After a brief group discussion, we decided that there's no chance in hell of the route being climbable, as indeed we had expected. Several spots were already covered in thin ice, but the step was bare rock, and it was pretty clear that this would be mixed climbing, extremely sketchy at best. After taking a couple closeup shots, we turned back to traverse to the Pearly Gates, mostly on the rock ledges. Approach towards the gates offered another section of hard snow and ice crust, moderately steep and secure enough to continue low-dagger unroped.

Jonathan happily cruising on the steep slope leading to the gates:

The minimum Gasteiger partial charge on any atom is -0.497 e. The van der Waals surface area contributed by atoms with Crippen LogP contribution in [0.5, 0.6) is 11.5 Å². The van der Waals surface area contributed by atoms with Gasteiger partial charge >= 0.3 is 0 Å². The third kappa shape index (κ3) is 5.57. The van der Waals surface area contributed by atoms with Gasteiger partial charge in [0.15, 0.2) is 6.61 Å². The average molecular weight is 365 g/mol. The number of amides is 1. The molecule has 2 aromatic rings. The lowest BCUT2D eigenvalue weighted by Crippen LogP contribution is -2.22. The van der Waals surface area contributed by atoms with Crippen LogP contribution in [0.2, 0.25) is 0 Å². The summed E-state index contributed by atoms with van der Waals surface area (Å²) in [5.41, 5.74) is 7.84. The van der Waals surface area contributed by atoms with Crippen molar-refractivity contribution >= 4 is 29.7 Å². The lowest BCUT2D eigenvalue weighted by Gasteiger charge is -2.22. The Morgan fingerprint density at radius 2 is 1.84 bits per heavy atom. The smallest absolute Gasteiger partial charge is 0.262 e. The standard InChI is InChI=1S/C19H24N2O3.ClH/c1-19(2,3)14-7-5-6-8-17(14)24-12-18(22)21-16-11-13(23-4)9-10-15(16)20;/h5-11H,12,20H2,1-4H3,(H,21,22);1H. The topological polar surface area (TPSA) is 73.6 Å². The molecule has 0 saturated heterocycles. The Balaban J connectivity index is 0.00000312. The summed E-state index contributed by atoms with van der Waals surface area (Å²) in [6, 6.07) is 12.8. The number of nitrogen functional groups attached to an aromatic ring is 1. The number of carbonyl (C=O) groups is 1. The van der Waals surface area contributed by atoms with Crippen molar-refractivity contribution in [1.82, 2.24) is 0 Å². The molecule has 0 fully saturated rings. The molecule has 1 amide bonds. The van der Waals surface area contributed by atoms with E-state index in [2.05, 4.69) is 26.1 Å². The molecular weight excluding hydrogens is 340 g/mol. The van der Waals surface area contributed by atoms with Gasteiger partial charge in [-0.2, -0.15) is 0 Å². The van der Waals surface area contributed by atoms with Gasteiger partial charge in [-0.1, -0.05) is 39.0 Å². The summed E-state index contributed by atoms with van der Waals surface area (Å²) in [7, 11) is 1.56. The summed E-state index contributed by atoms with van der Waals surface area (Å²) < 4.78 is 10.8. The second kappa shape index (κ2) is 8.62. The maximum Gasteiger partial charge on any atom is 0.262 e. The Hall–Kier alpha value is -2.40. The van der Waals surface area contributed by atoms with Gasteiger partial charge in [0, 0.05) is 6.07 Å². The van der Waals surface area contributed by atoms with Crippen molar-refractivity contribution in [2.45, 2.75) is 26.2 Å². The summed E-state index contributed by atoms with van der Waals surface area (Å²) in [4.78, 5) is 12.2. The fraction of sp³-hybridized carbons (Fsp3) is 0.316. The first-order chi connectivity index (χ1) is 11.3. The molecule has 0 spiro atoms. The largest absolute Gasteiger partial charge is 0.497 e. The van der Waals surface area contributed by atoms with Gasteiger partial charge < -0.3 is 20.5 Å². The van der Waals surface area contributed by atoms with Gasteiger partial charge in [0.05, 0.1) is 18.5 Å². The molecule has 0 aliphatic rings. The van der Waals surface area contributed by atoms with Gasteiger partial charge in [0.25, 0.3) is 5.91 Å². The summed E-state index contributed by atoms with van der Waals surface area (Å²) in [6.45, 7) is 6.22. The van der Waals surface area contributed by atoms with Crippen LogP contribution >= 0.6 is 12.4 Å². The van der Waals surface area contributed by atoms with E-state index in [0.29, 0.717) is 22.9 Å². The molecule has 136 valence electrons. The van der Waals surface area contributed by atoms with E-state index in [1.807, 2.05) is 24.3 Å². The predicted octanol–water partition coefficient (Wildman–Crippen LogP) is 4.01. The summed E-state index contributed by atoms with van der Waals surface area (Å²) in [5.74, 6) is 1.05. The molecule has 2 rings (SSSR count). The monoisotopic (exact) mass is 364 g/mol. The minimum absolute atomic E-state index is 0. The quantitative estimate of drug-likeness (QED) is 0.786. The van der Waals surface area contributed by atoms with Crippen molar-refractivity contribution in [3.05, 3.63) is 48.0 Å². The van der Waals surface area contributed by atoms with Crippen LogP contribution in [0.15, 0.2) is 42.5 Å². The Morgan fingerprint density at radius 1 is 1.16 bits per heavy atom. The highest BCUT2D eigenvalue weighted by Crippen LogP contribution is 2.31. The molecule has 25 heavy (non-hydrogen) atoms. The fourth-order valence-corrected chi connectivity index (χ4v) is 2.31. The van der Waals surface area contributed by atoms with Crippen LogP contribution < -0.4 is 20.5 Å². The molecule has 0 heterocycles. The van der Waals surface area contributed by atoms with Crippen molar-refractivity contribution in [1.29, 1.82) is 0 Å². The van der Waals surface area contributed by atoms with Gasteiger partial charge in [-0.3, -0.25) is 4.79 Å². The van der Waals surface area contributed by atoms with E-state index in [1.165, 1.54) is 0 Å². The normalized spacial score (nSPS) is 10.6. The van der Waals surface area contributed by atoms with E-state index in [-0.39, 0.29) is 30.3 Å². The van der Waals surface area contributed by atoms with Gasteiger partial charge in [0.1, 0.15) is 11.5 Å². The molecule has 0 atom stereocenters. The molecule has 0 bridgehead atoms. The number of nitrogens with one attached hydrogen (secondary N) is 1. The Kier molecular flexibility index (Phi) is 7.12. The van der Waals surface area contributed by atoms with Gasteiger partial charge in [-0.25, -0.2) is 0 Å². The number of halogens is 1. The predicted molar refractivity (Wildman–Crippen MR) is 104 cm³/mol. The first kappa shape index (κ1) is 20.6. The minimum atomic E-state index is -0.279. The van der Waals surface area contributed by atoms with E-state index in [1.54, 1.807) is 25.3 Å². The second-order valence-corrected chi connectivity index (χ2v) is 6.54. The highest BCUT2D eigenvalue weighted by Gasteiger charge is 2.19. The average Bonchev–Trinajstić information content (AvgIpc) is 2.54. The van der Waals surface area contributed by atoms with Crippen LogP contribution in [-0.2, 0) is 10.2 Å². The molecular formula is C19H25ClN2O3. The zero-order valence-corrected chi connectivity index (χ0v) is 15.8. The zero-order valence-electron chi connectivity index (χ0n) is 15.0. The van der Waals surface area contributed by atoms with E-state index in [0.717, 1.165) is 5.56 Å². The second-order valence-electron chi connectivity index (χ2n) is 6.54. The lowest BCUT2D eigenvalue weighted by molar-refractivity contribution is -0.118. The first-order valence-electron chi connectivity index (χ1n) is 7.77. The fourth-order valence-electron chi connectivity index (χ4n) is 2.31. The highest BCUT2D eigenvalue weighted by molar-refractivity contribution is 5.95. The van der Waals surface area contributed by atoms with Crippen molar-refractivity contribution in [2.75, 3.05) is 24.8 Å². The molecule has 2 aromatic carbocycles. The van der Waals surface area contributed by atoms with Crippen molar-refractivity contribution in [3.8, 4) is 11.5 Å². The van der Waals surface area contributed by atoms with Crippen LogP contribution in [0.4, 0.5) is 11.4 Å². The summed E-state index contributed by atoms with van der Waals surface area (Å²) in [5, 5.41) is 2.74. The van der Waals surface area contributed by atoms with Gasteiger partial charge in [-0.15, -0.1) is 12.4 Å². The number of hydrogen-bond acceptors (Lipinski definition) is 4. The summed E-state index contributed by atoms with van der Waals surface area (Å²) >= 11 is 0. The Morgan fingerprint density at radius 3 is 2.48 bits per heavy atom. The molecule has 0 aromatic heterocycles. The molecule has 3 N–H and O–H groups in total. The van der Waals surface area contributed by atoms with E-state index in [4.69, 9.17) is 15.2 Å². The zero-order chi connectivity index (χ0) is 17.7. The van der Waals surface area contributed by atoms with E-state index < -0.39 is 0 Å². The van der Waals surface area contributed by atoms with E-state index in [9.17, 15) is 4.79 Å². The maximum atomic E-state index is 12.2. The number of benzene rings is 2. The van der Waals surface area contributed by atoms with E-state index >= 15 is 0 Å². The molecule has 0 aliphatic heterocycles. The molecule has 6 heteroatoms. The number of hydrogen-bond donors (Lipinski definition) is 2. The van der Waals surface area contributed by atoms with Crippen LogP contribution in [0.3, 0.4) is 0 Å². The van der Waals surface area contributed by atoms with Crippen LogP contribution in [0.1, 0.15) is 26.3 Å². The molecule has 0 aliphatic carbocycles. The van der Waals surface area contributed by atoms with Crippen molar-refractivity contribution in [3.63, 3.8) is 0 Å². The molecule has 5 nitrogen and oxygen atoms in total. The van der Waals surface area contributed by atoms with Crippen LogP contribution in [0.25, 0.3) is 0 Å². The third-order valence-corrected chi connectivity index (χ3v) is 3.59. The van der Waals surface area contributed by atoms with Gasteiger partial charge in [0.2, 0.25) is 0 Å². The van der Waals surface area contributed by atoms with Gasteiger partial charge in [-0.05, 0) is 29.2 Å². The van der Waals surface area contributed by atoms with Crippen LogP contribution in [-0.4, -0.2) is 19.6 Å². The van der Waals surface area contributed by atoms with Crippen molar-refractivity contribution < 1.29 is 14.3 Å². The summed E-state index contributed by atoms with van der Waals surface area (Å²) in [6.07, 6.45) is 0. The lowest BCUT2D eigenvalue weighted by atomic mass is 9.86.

Near the entry to the gates, hard snow became ice, and the shower of ice projectiles shooting out of the gates was becoming more intense.


IMG_20191122_080323.jpgIMG_20191122_080355.jpgOnce inside the gates, the path splits into two corridors, as is best illustrated on the Google Earth picture below. Both of them eventually join on the moderate upper slopes. The left one was starting with what looked like at least a 10-12 foot step of fat alpine ice. Unfortunately, the picture that I took came out blurry. We opted for the right variant.


The right variant was also offering an ice step right from the start, beginning with a moderately steep-looking water and rime section that turned out to be harder than it looked at first. We were not sure what we may find after the initial step, but Sara was pretty confident that it would flatten out eventually, so we gave it a go. This is where we roped up and put in a pair of 16cm screws for the belay. From the look of it, the ice seemed like it would be pretty solid.